HONOLULU — Gov. David Ige on Thursday said he would extend the state’s 14-day quarantine requirement for travelers arriving in the state beyond June 30.
“Certainly, we’ll be making that announcement soon,” he said. He didn’t specify how long the extension of the mandatory two-week quarantine for in-state arrivals would be.
“Interisland is different, but trans-Pacific continues to be concern,” Ige said.
The governor told a joint online press conference held with the state’s four county mayors that an official announcement on the extension would be made later. The state mandated the quarantine beginning on March 26 to control the spread of the coronavirus.
Ige said he’s been working with the mayors on lifting a separate 14-day quarantine requirement for people traveling between Hawaii’s islands. He said a decision would be coming within the next few days.
Maui Mayor Mike Victorino said he wants to make sure steps are taken to control the virus.
“I’m willing to open up with necessary safeguards to prevent spread between islands,” Victorino said.
The pandemic has bludgeoned Hawaii’s economy, triggering what University of Hawaii economists called “the sharpest and deepest economic downturn in the state’s modern history.”
Hawaii instituted a stay-at-home order and closed dine-in restaurants, shopping malls and other businesses in March to slow the spread of the virus. The state then followed with the traveler quarantine, which effectively shut off the flow of visitors who fuel the state’s biggest industry, tourism. Unemployment hit 22.3% in April, among the highest rates in the country.
The number of travelers arriving in Hawaii fell to 4,564 last month compared to 856,250 in April 2019, the Hawaii Tourism Authority said. That’s a 99.5% decline.
The University of Hawaii Economic Research Organization predicted in a new report the state’s gross domestic product will shrink 11.1% this calendar year as spending by travelers plunges 65%. This estimate is based on a calculation that tourists will begin to return to the islands in late July.
A more pessimistic forecast, based on tourists not returning until late September, predicts a 12.9% decline in GDP this year and a 73.5% drop in visitor spending.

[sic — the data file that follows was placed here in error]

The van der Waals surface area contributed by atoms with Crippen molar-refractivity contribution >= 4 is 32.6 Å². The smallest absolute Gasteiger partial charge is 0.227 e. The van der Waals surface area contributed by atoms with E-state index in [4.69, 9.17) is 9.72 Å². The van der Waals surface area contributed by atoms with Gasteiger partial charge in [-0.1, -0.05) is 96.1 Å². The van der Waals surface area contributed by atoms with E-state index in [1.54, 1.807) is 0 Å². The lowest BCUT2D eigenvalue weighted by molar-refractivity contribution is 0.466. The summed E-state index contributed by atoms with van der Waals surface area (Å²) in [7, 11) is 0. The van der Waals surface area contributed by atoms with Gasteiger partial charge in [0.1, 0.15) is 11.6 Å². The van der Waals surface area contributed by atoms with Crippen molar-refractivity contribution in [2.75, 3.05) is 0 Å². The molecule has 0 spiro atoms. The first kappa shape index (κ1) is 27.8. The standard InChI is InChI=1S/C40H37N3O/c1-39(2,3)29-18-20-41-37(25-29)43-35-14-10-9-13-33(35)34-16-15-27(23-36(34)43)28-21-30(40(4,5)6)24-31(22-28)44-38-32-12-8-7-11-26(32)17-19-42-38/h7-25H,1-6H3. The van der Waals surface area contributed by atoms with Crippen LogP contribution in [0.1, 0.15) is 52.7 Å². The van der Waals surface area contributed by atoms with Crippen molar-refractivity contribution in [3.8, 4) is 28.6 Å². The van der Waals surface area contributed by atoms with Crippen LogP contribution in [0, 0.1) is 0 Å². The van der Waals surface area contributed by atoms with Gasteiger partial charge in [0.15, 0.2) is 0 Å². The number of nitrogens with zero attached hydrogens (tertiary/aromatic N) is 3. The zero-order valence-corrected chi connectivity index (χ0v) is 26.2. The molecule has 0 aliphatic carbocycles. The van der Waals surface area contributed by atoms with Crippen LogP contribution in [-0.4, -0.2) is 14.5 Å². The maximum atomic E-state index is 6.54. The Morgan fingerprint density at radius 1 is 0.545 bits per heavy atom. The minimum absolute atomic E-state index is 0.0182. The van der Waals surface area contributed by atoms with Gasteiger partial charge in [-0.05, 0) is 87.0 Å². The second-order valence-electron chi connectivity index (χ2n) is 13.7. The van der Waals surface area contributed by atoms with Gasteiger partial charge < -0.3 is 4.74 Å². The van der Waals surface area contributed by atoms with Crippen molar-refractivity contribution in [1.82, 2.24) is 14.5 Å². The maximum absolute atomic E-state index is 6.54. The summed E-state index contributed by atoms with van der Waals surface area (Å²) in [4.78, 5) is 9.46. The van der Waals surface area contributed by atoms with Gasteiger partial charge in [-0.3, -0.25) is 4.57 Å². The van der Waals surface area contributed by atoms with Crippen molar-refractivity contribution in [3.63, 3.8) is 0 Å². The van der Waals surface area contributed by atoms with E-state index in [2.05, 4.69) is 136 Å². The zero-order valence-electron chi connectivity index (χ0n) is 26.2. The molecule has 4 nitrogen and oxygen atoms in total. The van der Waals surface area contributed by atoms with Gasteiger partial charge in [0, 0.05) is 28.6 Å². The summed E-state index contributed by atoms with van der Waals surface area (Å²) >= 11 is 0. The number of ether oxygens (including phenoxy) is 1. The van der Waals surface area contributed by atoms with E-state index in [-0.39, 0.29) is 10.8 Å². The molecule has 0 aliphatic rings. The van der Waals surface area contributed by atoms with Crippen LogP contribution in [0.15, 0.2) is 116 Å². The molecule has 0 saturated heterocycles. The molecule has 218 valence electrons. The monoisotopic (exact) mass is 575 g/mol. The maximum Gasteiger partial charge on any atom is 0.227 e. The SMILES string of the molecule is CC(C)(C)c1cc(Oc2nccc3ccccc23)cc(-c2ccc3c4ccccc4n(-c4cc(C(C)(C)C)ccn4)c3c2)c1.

The state is also facing a sharp decline in tax revenue.
The Council on Revenues, which forecasts tax revenue for the governor and Legislature, on Thursday forecast general fund tax revenue would drop 7% during the fiscal year ending June 30. It expects that to be followed by a 12% drop the subsequent fiscal year.
Council member Jack Suyderhoud, a University of Hawaii professor emeritus, said there was a great deal of uncertainty in the estimate. One unknown is when the state’s leaders would move to lift the quarantine requirement, he said.
“The problem is that we’re now in the business of forecasting what the viral science is going to be doing and then we also have to forecast what the politicians are doing. And so it’s getting pretty crazy,” Suyderhoud said during an online broadcast of the meeting.
The council last issued its forecast on March 11 before the state’s stay-at-home order and traveler quarantine took effect. At that point, the council estimated general fund tax revenues would increase 3.8% during the current fiscal year and be flat in the next fiscal year.
Hawaii law requires policymakers to consider the council’s estimates when drafting state budgets and appropriating funds. Its seven members are appointed by the governor, House speaker and Senate president.
Meanwhile, the state Senate Special Committee on COVID-19 expressed preliminary support Thursday for a pilot “travel-safety bubble” proposal from a private sector group called the Hawaii Executive Collaborative. The proposal would loosen travel restrictions between Hawaii and Japan.